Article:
Whether the Tathāgatas [Buddhas] arise or the Tathāgatas do not arise, that condition stands, the groundedness of the Dhamma, the lawfulness of the Dhamma, this causality. A Tathāgata gains highest awakening to this and understands it.

Striking, yes? It would seem that this sutta says the dhamma exists whether or not there are buddhas around to teach it. But does it? Let us look a little closer. Justin’s footnote to the quote notes that the Buddha actually “is speaking specifically of dependent origination, paṭiccasamuppāda, sometimes said to be equivalent to the Dhamma.” But that is not quite right. The source Justin quotes for the “sometimes” is the Mahāhatthipadopama Sutta. What that sutta actually says is not that dependent origination is the dhamma. It says that one who sees the dhamma sees dependent origination, and vice versa; to understand one is to understand the other. But that doesn’t mean they’re the same. To understand the nature of heat and how it works is, at some level, to understand cold – but that doesn’t mean heat and cold are the same! And that is a difference that really matters here, because while the dhamma (in a Buddhist context) is unquestionably good, dependent origination is bad! The dhamma offers you a way out of the cycle of dependent origination that otherwise, normally, traps you in suffering.

So in the Paccaya Sutta, what stands irrespective of buddhas is not the dhamma itself but dependent origination. But it might nevertheless seem that the sutta still describes dependent origination – “that condition”, “this causality” – as “the groundedness of the Dhamma, the lawfulness of the Dhamma”. Such a description would at least hint that there might be a permanent dhamma grounded in the reality of dependent origination.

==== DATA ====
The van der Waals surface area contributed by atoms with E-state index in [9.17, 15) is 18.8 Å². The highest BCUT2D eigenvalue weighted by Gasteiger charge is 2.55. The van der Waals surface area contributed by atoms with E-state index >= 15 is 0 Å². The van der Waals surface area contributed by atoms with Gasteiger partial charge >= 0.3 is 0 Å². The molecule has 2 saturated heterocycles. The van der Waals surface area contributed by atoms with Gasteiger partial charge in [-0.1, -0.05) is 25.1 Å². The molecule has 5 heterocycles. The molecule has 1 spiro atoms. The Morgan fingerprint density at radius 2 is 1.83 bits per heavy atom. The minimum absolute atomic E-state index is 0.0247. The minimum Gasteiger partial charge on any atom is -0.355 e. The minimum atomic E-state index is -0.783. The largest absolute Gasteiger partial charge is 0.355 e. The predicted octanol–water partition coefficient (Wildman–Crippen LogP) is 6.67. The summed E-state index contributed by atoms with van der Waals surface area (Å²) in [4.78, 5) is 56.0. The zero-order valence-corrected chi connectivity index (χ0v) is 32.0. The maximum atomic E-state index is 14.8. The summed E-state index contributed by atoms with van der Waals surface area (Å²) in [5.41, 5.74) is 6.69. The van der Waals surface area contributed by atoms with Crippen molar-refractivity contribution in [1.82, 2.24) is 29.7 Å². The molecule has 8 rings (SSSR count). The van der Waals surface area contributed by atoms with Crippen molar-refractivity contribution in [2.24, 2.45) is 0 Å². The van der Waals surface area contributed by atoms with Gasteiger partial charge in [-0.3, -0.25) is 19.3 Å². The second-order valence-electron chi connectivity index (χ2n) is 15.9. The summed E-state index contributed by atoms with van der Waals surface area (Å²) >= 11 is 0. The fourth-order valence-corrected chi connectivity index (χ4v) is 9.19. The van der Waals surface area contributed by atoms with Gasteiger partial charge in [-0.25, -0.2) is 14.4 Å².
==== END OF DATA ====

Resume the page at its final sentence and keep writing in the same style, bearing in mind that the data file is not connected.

But it seems to me that that too is not what this sutta is saying. The terms translated as “the groundedness of the Dhamma, the lawfulness of the Dhamma” are dhammaṭṭhitatā dhammaniyāmatā. And if we look to Buddhaghosa’s aṭṭhakathā (commentary) on this sutta (available at the wonderful Pali Tipiṭaka site), we find that as Buddhaghosa parses out these words, he renders dhamma in the plural (dhammā, dhamme).The groundedness and lawfulness are of dhammas – those mental states or elements to which everyday phenomena are reducible – and not of the Dhamma itself. (This is itself assuming that niyāmatā can be rendered “lawfulness”, which I think is itself quite questionable; its usual meaning is more like “constraint”.) Those dhammas operate in ways grounded in the law of paṭicca samuppāda; it is that groundedness, not the Buddha’s teaching, that exists independently of the buddhas. It seems to me that Justin and Vélez de Céa have both been misled on this point by a homophone.

Now it is possible that Buddhaghosa got the sutta wrong. Jayarava, in an excellent post on this passage, notes that the translations of both Thanissaro Bhikkhu and Bhikkhu Bodhi render it “the dhamma”, as Justin does. But I don’t see any reason to disagree with the canon’s most august commentator other than the word of these translators. For I know of no other passages in the Pali canon that suggest the dhamma as a cosmic reality. (I’d be interested if anyone can find me some.) As far as I can tell, the suggestion that it is, is a much later Yogācāra invention. Which would suggest that if one really wanted to push this aspect of the Kant-Buddhism comparison, one would probably want to go away from the Pali and toward Yogācāra.

Cross-posted at the Indian Philosophy Blog.